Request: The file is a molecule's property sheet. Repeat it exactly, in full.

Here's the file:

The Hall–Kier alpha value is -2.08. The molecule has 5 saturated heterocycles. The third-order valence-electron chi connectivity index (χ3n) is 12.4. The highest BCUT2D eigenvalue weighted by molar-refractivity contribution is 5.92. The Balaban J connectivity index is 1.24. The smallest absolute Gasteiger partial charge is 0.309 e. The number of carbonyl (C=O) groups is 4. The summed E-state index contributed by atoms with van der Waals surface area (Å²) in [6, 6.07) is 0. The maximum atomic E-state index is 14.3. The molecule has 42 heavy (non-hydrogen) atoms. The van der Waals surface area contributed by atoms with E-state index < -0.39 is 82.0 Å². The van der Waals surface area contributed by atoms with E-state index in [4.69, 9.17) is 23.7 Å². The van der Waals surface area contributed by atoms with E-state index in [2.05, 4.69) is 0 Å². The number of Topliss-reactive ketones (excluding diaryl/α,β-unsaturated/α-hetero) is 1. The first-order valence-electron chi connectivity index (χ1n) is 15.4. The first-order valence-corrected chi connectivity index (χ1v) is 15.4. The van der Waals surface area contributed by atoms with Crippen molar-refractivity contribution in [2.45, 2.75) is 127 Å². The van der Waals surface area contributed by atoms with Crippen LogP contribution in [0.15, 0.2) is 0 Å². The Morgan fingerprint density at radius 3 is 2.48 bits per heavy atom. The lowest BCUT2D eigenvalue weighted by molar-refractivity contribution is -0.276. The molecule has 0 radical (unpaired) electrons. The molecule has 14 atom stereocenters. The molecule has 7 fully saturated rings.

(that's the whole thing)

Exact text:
The Hall–Kier alpha value is -2.08. The molecule has 5 saturated heterocycles. The third-order valence-electron chi connectivity index (χ3n) is 12.4. The highest BCUT2D eigenvalue weighted by molar-refractivity contribution is 5.92. The Balaban J connectivity index is 1.24. The smallest absolute Gasteiger partial charge is 0.309 e. The number of carbonyl (C=O) groups is 4. The summed E-state index contributed by atoms with van der Waals surface area (Å²) in [6, 6.07) is 0. The maximum atomic E-state index is 14.3. The molecule has 42 heavy (non-hydrogen) atoms. The van der Waals surface area contributed by atoms with E-state index < -0.39 is 82.0 Å². The van der Waals surface area contributed by atoms with E-state index in [4.69, 9.17) is 23.7 Å². The van der Waals surface area contributed by atoms with E-state index in [2.05, 4.69) is 0 Å². The number of Topliss-reactive ketones (excluding diaryl/α,β-unsaturated/α-hetero) is 1. The first-order valence-electron chi connectivity index (χ1n) is 15.4. The first-order valence-corrected chi connectivity index (χ1v) is 15.4. The van der Waals surface area contributed by atoms with Crippen molar-refractivity contribution in [2.45, 2.75) is 127 Å². The van der Waals surface area contributed by atoms with Crippen LogP contribution in [0.15, 0.2) is 0 Å². The Morgan fingerprint density at radius 3 is 2.48 bits per heavy atom. The lowest BCUT2D eigenvalue weighted by molar-refractivity contribution is -0.276. The molecule has 0 radical (unpaired) electrons. The molecule has 14 atom stereocenters. The molecule has 7 fully saturated rings.